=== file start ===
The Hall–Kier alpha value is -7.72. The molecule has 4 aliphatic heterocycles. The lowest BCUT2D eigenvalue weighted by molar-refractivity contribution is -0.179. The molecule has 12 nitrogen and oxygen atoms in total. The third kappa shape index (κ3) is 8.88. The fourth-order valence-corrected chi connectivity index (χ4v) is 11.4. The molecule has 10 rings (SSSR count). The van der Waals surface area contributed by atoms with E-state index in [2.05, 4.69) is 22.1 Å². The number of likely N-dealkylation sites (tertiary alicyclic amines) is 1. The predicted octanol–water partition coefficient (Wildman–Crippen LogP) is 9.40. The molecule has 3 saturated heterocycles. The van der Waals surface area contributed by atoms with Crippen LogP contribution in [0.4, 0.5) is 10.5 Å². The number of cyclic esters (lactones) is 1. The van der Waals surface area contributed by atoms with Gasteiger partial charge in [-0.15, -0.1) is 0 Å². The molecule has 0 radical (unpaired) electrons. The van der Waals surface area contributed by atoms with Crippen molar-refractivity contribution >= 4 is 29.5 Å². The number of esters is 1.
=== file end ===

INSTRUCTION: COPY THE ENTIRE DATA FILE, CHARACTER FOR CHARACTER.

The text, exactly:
The Hall–Kier alpha value is -7.72. The molecule has 4 aliphatic heterocycles. The lowest BCUT2D eigenvalue weighted by molar-refractivity contribution is -0.179. The molecule has 12 nitrogen and oxygen atoms in total. The third kappa shape index (κ3) is 8.88. The fourth-order valence-corrected chi connectivity index (χ4v) is 11.4. The molecule has 10 rings (SSSR count). The van der Waals surface area contributed by atoms with E-state index in [2.05, 4.69) is 22.1 Å². The number of likely N-dealkylation sites (tertiary alicyclic amines) is 1. The predicted octanol–water partition coefficient (Wildman–Crippen LogP) is 9.40. The molecule has 3 saturated heterocycles. The van der Waals surface area contributed by atoms with Crippen LogP contribution in [0.4, 0.5) is 10.5 Å². The number of cyclic esters (lactones) is 1. The van der Waals surface area contributed by atoms with Gasteiger partial charge in [-0.15, -0.1) is 0 Å². The molecule has 0 radical (unpaired) electrons. The van der Waals surface area contributed by atoms with Crippen molar-refractivity contribution >= 4 is 29.5 Å². The number of esters is 1.